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The future of international students and global talent in the UK

In the past few months several things have come to light which may shape UK immigration, in this article we explore the proposed plans further.

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The future of international students and global talent in the UK

If you have been reading the news these past few months, you would be right in thinking that the UK Government has made a series of contradictory statements. On one hand we have a Home Secretary who claims there are too many ‘low-skilled migrants’ and international students in the UK and wants to reduce the leave granted on a Graduate visa. Yet on the other hand, the UK has a record number of vacancies which the Home Office plans to tackle by allowing international students to work an additional 10-hours per week.

Confused? You’re not the only one.

Here’s a lowdown on everything which has happened these past few months and what it may mean for the future of UK immigration:

Suella Braverman: We have too many low skilled workers and international students

In a media publication the UK’s Home Secretary, Suella Braverman, stated that there are too many low-skilled migrant workers and international students in Britain. Braverman went on to say that these ‘low-skilled migrants’ and international students (and their dependents) are not contributing to the growth of the economy, and for that reason, the UK needs to focus on attracting high-skilled labour.  

However, despite Braverman talking in-depth about the need to change the UK’s immigration system, she failed to acknowledge that there are currently around 1.3 million vacancies in the UK - many of which the Migration Advisory Committee (MAC) would classify as being ‘low skilled’. One of the reasons for the record number of vacancies in the UK is due to the ending of free movement of workers from Europe. In an attempt to mitigate against the consequences of this, the Home Office lowered the skill level for a Skilled Worker visa – however, they kept the minimum salary requirement to £25,600 per year which in turn has created problems in industries where lower wages prevail.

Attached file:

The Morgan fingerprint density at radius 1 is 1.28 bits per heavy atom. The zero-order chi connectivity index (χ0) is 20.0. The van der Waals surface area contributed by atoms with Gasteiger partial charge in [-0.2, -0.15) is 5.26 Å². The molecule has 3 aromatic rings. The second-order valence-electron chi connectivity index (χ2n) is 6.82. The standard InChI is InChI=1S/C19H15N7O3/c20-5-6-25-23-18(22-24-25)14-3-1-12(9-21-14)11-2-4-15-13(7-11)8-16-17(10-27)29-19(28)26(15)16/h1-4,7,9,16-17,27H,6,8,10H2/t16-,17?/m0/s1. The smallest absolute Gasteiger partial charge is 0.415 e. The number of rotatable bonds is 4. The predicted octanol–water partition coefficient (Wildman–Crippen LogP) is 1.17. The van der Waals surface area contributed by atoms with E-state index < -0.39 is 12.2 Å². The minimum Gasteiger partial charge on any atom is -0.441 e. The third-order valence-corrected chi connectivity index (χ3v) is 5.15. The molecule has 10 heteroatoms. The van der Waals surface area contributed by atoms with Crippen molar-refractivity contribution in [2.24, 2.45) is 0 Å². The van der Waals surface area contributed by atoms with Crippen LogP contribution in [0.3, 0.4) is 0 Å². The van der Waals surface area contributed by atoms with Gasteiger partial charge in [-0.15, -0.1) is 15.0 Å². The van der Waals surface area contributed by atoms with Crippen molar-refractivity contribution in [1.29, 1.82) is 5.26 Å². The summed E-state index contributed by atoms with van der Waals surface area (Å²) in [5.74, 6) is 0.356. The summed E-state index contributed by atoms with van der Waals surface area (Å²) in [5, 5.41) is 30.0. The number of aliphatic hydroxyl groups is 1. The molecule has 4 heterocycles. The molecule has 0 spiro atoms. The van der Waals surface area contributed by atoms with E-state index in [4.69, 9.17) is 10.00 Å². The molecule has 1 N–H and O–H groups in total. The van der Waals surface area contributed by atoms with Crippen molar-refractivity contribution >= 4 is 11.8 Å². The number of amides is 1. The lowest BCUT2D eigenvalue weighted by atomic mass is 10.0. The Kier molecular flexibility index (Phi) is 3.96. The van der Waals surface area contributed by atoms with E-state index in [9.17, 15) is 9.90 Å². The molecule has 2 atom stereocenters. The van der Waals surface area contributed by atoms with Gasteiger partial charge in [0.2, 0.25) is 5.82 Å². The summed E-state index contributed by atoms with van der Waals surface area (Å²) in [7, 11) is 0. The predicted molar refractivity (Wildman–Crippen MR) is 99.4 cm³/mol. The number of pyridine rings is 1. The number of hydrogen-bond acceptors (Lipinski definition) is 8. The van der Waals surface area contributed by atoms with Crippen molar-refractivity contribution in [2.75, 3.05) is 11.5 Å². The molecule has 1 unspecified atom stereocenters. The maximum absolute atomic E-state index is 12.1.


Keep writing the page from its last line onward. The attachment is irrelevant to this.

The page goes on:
Going forward the government will have to be very clear on how they define ‘low skilled’ and be clear whether certain jobs which the MAC define as ‘low skilled’ (i.e. butchers, chefs, and care workers) will continue to be recognised as a shortage occupation for the purposes of the Skilled Worker visa.


Extending the work rights of international students

Despite Braverman stating that the number of international students in the UK was ‘too high’, It has been reported that one way in which the ministers are looking to boost the UK’s economic growth is by extending the work hour limit for the student visa. It has been suggested that ministers are debating whether to increase the work hour limit to 30-hours or scrap it completely. The rationale behind this is that by allowing international students to work more hours in the UK, students will be more incentivised to work, and so, there should be fewer vacancies in the UK.

As an immigration law firm, we believe that global talent is vital for economic growth. However, we do not believe that extending the work rights of those on a student visa is necessarily the way to go. Our primary concern with this plan is that by extending work rights, international students in the UK may start to prioritise work over study or even their health and wellbeing. We already know that a few of our university clients limit the number of hours their international students can work during term time because they are concerned about students prioritising work over study. Therefore, it is unlikely that the proposed plans will be welcome news to universities across the UK.